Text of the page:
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I just answered the question of a very active member of http://stackoverflow.com but he's kinda gone AWOL after posting the question.

I went to look in his history to check his typical activity on his questions, and to my horror he has never accepted or voted on a single answer.

It's distressing to me that such a well established user could be so uninvolved in the process.

Is there anything in place to ping such a user with a motivating message or the like?

marked as duplicate by gnat, HaveNoDisplayName, Paul Roub, JAL, Michał Perłakowski May 3 '16 at 18:36

This question has been asked before and already has an answer. If those answers do not fully address your question, please ask a new question.

  • there isn't, and that's good. The best you can do is comment on a post of his and hope he checks the email he associated Stack with. – Patrice May 3 '16 at 15:08
  • @Patrice You're saying that it's good that there isn't a notification? At some level I agree, I have a handful of questions with incomplete answers, I don't want to be pinged about those. But at the same time, my history establishes a trend of community involvement. This user's history... doesn't do that.That's what I was hoping to key off of. – Jonathan Mee May 3 '16 at 15:11
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    No, I'm saying it's good you can't ping random users. Imagine being Jon Skeet if you could. The issue is you can't enable one without enabling the other, so I think it's better that you can't. – Patrice May 3 '16 at 15:11
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    There are thousands of problems on the site more serious than this. It's perfectly fine for someone to not accept answers to their questions. The site can function perfectly fine without anyone accepting answers, let alone without any one user not accepting answers. Far, far, far more problems have been caused by users being badgered or pressured into accepting answers than by users not accepting answers at all. – Servy May 3 '16 at 15:15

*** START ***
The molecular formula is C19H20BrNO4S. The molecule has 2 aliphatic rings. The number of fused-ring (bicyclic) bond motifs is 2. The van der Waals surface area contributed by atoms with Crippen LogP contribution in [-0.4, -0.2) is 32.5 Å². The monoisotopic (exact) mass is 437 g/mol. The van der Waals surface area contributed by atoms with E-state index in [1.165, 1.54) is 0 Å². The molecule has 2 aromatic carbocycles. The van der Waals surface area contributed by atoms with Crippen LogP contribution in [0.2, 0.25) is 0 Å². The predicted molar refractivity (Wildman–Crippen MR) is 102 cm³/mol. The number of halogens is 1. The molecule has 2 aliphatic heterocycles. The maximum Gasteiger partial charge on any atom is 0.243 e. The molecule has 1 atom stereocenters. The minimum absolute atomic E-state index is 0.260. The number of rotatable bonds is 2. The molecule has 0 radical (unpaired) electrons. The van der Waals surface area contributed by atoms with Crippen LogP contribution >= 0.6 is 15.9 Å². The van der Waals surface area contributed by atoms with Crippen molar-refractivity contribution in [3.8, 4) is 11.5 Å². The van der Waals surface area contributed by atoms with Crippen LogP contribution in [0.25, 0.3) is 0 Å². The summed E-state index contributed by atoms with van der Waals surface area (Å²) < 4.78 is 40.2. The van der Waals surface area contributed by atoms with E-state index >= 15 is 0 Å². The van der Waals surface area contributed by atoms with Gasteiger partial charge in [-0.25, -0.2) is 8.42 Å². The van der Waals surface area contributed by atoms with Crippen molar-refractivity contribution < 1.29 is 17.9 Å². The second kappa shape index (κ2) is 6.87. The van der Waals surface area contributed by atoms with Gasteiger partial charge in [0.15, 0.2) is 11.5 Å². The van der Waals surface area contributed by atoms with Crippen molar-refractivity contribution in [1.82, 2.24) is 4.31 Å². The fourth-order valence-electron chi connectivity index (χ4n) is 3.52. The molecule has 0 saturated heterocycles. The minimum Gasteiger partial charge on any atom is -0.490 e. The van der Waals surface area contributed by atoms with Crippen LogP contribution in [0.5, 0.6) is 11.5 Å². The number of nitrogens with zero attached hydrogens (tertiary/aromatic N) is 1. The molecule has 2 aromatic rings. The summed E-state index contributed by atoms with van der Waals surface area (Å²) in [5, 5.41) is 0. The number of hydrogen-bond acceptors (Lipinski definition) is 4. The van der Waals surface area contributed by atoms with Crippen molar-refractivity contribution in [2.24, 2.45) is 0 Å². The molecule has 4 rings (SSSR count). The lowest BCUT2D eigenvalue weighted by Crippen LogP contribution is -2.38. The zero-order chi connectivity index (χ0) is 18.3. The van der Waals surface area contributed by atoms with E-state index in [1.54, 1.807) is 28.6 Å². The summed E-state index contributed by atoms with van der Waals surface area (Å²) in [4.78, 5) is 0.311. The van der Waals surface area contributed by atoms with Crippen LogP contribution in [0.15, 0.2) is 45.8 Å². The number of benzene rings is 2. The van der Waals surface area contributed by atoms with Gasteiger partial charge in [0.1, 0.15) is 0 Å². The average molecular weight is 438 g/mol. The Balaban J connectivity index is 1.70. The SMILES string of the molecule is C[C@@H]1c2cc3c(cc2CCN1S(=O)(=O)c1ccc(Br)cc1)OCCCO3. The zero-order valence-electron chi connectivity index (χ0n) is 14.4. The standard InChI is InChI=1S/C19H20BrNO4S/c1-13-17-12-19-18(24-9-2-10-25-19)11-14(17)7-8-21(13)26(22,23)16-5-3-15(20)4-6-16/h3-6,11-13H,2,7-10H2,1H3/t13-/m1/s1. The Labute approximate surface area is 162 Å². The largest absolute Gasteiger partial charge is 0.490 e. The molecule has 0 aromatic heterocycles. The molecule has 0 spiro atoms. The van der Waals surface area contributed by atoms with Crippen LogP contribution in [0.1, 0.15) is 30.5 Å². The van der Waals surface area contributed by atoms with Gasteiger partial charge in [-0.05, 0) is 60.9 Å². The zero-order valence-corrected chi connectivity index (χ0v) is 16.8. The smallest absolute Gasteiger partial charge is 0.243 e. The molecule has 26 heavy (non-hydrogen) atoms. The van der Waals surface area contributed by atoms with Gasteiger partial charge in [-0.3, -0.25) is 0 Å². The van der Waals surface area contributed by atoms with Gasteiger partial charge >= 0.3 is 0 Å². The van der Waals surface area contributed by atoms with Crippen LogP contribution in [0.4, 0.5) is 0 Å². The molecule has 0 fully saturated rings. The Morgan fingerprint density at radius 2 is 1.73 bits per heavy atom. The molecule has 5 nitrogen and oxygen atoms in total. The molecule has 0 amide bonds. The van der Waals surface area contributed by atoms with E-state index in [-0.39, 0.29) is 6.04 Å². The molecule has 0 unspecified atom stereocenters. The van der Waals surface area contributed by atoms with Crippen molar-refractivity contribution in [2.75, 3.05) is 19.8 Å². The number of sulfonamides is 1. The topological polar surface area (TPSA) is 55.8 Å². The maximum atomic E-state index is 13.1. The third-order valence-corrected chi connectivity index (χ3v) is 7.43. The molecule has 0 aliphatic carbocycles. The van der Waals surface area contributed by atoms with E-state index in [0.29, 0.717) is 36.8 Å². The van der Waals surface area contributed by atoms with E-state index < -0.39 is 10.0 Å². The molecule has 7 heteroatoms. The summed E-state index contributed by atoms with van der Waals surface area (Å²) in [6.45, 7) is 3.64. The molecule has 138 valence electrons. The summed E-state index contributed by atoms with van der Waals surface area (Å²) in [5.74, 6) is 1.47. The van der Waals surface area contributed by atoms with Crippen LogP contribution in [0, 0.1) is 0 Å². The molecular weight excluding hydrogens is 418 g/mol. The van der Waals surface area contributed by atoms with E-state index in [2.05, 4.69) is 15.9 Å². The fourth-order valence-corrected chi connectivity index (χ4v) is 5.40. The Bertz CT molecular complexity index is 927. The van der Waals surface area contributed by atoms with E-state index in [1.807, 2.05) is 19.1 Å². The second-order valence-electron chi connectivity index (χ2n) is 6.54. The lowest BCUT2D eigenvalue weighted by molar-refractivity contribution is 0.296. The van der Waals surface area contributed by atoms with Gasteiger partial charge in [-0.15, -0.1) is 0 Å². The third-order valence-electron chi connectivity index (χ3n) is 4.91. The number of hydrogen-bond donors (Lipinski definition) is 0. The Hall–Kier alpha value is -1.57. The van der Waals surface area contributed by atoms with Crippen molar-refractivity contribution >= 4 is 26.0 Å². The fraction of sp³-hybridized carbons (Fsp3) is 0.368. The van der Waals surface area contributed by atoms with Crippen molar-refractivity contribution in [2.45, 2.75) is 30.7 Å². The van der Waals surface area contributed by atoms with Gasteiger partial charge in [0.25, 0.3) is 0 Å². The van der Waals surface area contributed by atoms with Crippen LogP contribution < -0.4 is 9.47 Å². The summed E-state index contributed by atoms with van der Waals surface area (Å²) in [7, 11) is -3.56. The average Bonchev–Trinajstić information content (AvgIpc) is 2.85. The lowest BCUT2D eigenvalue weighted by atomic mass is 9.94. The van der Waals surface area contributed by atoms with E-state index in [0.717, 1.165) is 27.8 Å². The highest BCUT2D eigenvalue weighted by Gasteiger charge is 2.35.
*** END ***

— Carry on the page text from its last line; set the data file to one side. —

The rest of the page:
• Yes, the comment section. – Kevin B May 3 '16 at 15:21
  • @Servy Sounds like stuff like this has been attempted before huh? That's probably the right answer to my question as everyone seems to indicate, just comment and move on. – Jonathan Mee May 3 '16 at 15:23
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    @JonathanMee Don't even comment. There's very little to be gained and much to be lost. Don't even pay attention to it in the first place. If you happen to notice that someone isn't accepting answers by chance then ignore that piece of irrelevant information and continue whatever you had been doing. – Servy May 3 '16 at 15:24
  • @Servy Aren't we all about this being a user based site? If the users don't at least use comments to encourage good behavior, who will police it? Upvotes and accepts do matter, it seems like ignoring this would be to say that they do not in fact matter. – Jonathan Mee May 3 '16 at 15:28
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    @JonathanMee Again, you're assuming, as a premise, that it's bad behavior to not accept answers. I'm rejecting that premise. It's not a problem at all to not accept answers. It is not something to be policed. That you think it is is far more concerning to me than that this user hasn't accepted an answer. The fact that people are able to upvote and accept posts when they wish to express the appropriate feedback is important, that people are pressured to do so when they have no interest in expressing said feedback is very harmful, both for the posts being voted on, and to that user. – Servy May 3 '16 at 15:31